Monday, March 17, 2014

Life is ablaze with sunshine! When it isn't steeped in gloom.


Writers are emotional creatures who wind themselves up for countless reasons. Small wonder readers often get fed up with us. Sometimes I get fed up with myself.

Do the following sound familiar?

I have a new idea/contract/cover/release/blog tour! J I’m going to a conference! J I’m going as an author instead of a nobody! J J An author who’ll be in the spotlight, like Liza Minnelli in Cabaret! J J J I can’t go to this conference. L But I’m going to that conference! J I scored a great story prompt at Goodreads! J I didn’t score a story prompt. L I got a glowing review! J I got an ickycaca review from a poopbutt who doesn’t understand my work. L I won a contest! J I lost a contest. L I’m in DABWAHAHAHAHA although I have no clue how I got there or even what it is! J I hate those stupid people who run that stupid tournament ‘cause they're poopbutts who play favorites. L Readers and reviewers love me! J Readers and reviewers don’t love me enough. L Readers and reviewers are brainless poopbutts who ignore me. L L I don’t deserve love because I’m a brainless poopbutt. L

A lot of this kind of stuff has been swirling through social media lately. Since I’ve contributed to the whirlwind, I figured it’s time to step away and go in search of a precious and elusive commodity: reality.

Ah, I think I see it there, at my local resale shop!

Every time I go to a resale shop, I gravitate to the book section. Most of you probably do. And at some point I start to mourn all the dozens of "masterpieces," with beat-up dustjackets or no jackets at all, that are doomed to languish unnoticed on the shelves. I think of the men and women who penned them, how thrilled and proud they were to get published -- then how, ten or thirty or fifty years later, they fell into total, impenetrable obscurity.

Imagine how Edna Winchester’s ego swelled when A Chalice of Rubies  was issued. Did she celebrate? Sure she did. Maybe donned her best lemon-yellow cocktail suit with rhinestone buttons and went to a nice restaurant with her husband. Maybe drank one-too-many glasses of champagne afterward. Her mild hangover was worth it, though. A Chalice of Rubies made her that special being called an “author.”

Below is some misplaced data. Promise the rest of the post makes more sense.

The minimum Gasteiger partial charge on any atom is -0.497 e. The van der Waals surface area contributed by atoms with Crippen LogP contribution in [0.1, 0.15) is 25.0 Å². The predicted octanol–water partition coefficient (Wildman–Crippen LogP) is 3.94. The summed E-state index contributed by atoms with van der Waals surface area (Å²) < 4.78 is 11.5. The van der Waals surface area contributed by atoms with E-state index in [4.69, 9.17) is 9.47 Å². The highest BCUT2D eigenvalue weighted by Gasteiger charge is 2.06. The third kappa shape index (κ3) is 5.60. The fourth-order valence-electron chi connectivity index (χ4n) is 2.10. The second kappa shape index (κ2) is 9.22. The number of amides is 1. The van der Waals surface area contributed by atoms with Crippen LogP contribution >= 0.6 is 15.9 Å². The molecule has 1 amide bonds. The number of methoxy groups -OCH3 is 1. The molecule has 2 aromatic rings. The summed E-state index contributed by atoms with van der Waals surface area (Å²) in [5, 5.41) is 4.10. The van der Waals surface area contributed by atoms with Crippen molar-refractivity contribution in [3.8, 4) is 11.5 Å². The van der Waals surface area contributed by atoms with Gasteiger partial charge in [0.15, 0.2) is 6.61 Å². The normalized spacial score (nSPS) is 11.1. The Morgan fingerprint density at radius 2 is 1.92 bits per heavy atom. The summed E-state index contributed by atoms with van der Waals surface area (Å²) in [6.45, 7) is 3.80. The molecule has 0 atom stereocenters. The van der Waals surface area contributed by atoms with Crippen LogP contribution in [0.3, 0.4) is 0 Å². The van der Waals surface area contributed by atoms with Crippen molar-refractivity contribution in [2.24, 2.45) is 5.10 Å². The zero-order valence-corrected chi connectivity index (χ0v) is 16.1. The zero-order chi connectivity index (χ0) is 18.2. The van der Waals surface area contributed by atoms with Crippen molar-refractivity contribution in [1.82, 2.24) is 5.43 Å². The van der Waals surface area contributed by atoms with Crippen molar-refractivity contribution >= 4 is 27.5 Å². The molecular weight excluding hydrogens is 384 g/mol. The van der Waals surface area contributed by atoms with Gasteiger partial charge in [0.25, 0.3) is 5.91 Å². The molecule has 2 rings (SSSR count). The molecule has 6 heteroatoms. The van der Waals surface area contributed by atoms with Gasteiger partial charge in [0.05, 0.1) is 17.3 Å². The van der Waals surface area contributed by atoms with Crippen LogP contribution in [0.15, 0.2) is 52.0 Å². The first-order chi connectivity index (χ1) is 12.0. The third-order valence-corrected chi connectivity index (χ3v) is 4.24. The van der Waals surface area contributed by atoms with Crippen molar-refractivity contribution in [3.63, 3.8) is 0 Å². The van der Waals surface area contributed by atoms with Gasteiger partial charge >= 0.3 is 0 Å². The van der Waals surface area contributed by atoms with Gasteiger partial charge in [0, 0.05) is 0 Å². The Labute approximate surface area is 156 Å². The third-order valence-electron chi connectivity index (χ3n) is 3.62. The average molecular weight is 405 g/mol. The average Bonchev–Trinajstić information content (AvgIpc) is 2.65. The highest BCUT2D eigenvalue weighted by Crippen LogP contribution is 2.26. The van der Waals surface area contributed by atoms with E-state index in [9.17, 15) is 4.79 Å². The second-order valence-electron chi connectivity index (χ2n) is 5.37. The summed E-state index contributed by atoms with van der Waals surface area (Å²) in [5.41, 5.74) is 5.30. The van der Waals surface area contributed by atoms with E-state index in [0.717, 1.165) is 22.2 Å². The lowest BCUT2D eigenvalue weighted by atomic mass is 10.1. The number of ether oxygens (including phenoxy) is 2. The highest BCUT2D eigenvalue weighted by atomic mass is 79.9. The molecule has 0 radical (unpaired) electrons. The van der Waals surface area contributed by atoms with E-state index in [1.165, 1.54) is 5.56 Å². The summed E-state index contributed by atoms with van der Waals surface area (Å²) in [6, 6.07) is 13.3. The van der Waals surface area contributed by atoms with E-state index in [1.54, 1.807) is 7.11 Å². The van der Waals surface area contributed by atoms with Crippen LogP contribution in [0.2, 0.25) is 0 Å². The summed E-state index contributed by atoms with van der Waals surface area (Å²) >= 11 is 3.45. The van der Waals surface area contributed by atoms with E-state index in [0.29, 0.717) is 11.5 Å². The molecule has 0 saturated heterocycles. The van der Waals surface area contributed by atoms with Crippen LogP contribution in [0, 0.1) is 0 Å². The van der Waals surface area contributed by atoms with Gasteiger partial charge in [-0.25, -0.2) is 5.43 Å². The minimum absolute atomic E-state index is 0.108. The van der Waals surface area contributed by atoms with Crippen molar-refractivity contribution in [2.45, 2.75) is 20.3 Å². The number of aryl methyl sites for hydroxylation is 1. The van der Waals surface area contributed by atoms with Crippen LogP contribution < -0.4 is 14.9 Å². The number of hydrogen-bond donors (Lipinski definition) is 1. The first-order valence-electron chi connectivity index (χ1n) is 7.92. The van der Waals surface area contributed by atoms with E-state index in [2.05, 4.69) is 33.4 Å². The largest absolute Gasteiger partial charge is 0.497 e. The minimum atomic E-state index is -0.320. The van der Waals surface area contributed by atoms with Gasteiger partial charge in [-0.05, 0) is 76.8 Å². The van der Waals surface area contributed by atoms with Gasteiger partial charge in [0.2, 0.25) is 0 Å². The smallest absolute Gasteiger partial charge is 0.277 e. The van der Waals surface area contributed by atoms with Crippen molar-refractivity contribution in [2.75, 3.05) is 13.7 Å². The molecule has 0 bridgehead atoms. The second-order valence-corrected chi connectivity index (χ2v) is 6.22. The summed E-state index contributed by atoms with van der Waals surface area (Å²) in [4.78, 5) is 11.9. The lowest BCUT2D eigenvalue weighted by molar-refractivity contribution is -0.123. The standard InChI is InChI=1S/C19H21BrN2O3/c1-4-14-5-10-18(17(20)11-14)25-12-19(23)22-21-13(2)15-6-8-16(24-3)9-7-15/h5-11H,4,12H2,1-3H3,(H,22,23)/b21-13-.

But that was in 1962. Regardless of Edna’s creation being offered by the Book of the Month Club as an alternate selection, regardless of it being condensed for Reader’s Digest, regardless of raves and pans and an award for Best Historical Novel of the Year by the Crown and Quill Writers’ Guild, A Chalice of Rubies now sits -- ragged, ignored, and leaning piteously -- on a warped and dusty shelf. Nobody’s willing to pay so much as a dime for it. Nobody’s even heard of Edna Winchester. In fact, nobody other than Edna's friends and family have heard of her since 1974.

So, my writer friends, if you ever find yourselves fussing over reviews, either good or bad, or feeling pumped up by a contest win or deflated by a contest loss; if you’re ever tempted to pat yourselves on the back or kick yourselves in the ass because of your success or lack thereof . . . go to a garage sale or any store that sells other people's unwanted crap. Scan the books. Note how many author names you don’t recognize. Note how many books couldn’t interest you less. Pick up one that's bound in cheap, paper-covered boards or barely clinging to a faded and tattered dustjacket, and think about its short journey from pride-and-joy to piece of shit.

Believe me, you’ll get a humbling adjustment in perspective. You'll realize the vast majority of fiction is throwaway fiction. Nothing you do, don’t do, are, aren’t, score, don’t score as a writer will ever seem quite so earth-shattering anymore.

Until, of course, that next release or review or conference or contest . . .


Saturday, March 15, 2014

I just got this in the mail.

And I won it fair and square. :-)


Yes, it's for Xylophone.

Saturday, March 01, 2014

And More News

Dreamspinner accepted my novel-length (but not quite by their standards; it's just over 55K words) contemporary, Resurrection Man. It should be coming out in August. I've posted an unedited blurb below.

Right now I'm working on my first bona fide YA story. (The Zero Knot was, I guess, more NA, because it did contain explicit sex scenes.) Titled Ben Raphael's All-star Virgins, it features 16-year-old protagonists. There's a Big Sad in it too.

So here's the blurb I promised.

Resurrection Man

Bad enough Elijah Colter’s life of comfort and privilege comes to an abrupt end when he’s 17 and his family discovers he’s gay. Bad enough he must live out of his car in a bar’s parking lot and turn tricks for money. But when his perfect boyfriend, Alonzo, is taken down in a drive-by shooting, Elijah plummets into suicidal depression. The concepts of trust and hope become more alien to him than ever.

All that keeps Elijah going is a promise he made on that bleak Chicago sidewalk: that he would look after Alonzo’s stepdad, a sixtyish black man named Dizzy who’s on the verge of losing his house.

Diz joins Elijah in Milwaukee, where they become companions in homelessness—until Elijah discovers a program for throwaway LGBT youth. Through Footbridge, the now-20-year-old gets his own apartment… then loses it after a year when he can't cover his living expenses. Elijah has kept his promise, though, and until he can get back on his feet, he’s resigned to joining Dizzy in the abandoned factory the older man calls home.


One September day, a pair of new presences in Elijah’s life promise to shape his future: Alonzo’s ghost and an outreach volunteer named Michael Hanlan. As the boundaries between reality and illusion, truth and deception begin to blur, the bright but na├»ve Elijah must decide which of his dreams to pursue and which to cast aside. And just how much he can dare to believe in himself again.